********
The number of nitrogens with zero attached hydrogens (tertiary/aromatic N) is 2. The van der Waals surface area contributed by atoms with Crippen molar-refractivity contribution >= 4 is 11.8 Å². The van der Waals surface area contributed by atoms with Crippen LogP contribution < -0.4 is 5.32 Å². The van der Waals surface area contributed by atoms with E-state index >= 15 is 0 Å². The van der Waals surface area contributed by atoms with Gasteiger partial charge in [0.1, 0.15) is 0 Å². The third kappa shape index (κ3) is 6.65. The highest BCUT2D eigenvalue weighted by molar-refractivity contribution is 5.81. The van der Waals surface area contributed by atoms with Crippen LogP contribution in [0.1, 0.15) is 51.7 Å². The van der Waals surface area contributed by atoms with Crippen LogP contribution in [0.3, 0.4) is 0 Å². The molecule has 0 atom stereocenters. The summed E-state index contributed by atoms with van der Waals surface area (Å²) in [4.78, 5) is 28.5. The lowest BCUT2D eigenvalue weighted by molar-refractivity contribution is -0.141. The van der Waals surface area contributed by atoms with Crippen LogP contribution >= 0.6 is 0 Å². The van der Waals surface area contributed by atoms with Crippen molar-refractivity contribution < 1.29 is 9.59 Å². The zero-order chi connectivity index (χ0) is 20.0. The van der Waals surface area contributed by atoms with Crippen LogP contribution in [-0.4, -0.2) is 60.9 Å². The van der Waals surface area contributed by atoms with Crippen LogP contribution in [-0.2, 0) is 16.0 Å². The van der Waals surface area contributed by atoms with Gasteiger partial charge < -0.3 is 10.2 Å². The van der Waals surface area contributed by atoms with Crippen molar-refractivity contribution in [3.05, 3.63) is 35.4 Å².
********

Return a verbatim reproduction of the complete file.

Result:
The number of nitrogens with zero attached hydrogens (tertiary/aromatic N) is 2. The van der Waals surface area contributed by atoms with Crippen molar-refractivity contribution >= 4 is 11.8 Å². The van der Waals surface area contributed by atoms with Crippen LogP contribution < -0.4 is 5.32 Å². The van der Waals surface area contributed by atoms with E-state index >= 15 is 0 Å². The van der Waals surface area contributed by atoms with Gasteiger partial charge in [0.1, 0.15) is 0 Å². The third kappa shape index (κ3) is 6.65. The highest BCUT2D eigenvalue weighted by molar-refractivity contribution is 5.81. The van der Waals surface area contributed by atoms with Crippen LogP contribution in [0.1, 0.15) is 51.7 Å². The van der Waals surface area contributed by atoms with Crippen LogP contribution in [0.3, 0.4) is 0 Å². The molecule has 0 atom stereocenters. The summed E-state index contributed by atoms with van der Waals surface area (Å²) in [4.78, 5) is 28.5. The lowest BCUT2D eigenvalue weighted by molar-refractivity contribution is -0.141. The van der Waals surface area contributed by atoms with Crippen LogP contribution >= 0.6 is 0 Å². The van der Waals surface area contributed by atoms with Crippen molar-refractivity contribution < 1.29 is 9.59 Å². The zero-order chi connectivity index (χ0) is 20.0. The van der Waals surface area contributed by atoms with Crippen LogP contribution in [-0.4, -0.2) is 60.9 Å². The van der Waals surface area contributed by atoms with Crippen LogP contribution in [-0.2, 0) is 16.0 Å². The van der Waals surface area contributed by atoms with Gasteiger partial charge < -0.3 is 10.2 Å². The van der Waals surface area contributed by atoms with Crippen molar-refractivity contribution in [3.05, 3.63) is 35.4 Å².